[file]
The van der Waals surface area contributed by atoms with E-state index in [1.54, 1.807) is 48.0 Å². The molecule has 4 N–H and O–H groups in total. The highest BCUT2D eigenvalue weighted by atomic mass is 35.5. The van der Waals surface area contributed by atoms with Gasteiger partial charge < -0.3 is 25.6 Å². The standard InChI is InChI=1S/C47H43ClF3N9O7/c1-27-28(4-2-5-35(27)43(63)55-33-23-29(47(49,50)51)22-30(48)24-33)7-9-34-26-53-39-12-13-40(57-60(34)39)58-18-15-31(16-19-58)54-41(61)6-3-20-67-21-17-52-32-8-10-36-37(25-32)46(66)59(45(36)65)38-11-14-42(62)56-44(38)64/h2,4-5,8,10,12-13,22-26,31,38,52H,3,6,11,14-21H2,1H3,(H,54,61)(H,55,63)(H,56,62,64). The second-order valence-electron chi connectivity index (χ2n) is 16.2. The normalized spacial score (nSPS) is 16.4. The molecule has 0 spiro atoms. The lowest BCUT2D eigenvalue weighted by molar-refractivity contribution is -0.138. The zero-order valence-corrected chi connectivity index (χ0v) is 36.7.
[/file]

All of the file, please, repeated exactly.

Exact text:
The van der Waals surface area contributed by atoms with E-state index in [1.54, 1.807) is 48.0 Å². The molecule has 4 N–H and O–H groups in total. The highest BCUT2D eigenvalue weighted by atomic mass is 35.5. The van der Waals surface area contributed by atoms with Gasteiger partial charge < -0.3 is 25.6 Å². The standard InChI is InChI=1S/C47H43ClF3N9O7/c1-27-28(4-2-5-35(27)43(63)55-33-23-29(47(49,50)51)22-30(48)24-33)7-9-34-26-53-39-12-13-40(57-60(34)39)58-18-15-31(16-19-58)54-41(61)6-3-20-67-21-17-52-32-8-10-36-37(25-32)46(66)59(45(36)65)38-11-14-42(62)56-44(38)64/h2,4-5,8,10,12-13,22-26,31,38,52H,3,6,11,14-21H2,1H3,(H,54,61)(H,55,63)(H,56,62,64). The second-order valence-electron chi connectivity index (χ2n) is 16.2. The normalized spacial score (nSPS) is 16.4. The molecule has 0 spiro atoms. The lowest BCUT2D eigenvalue weighted by molar-refractivity contribution is -0.138. The zero-order valence-corrected chi connectivity index (χ0v) is 36.7.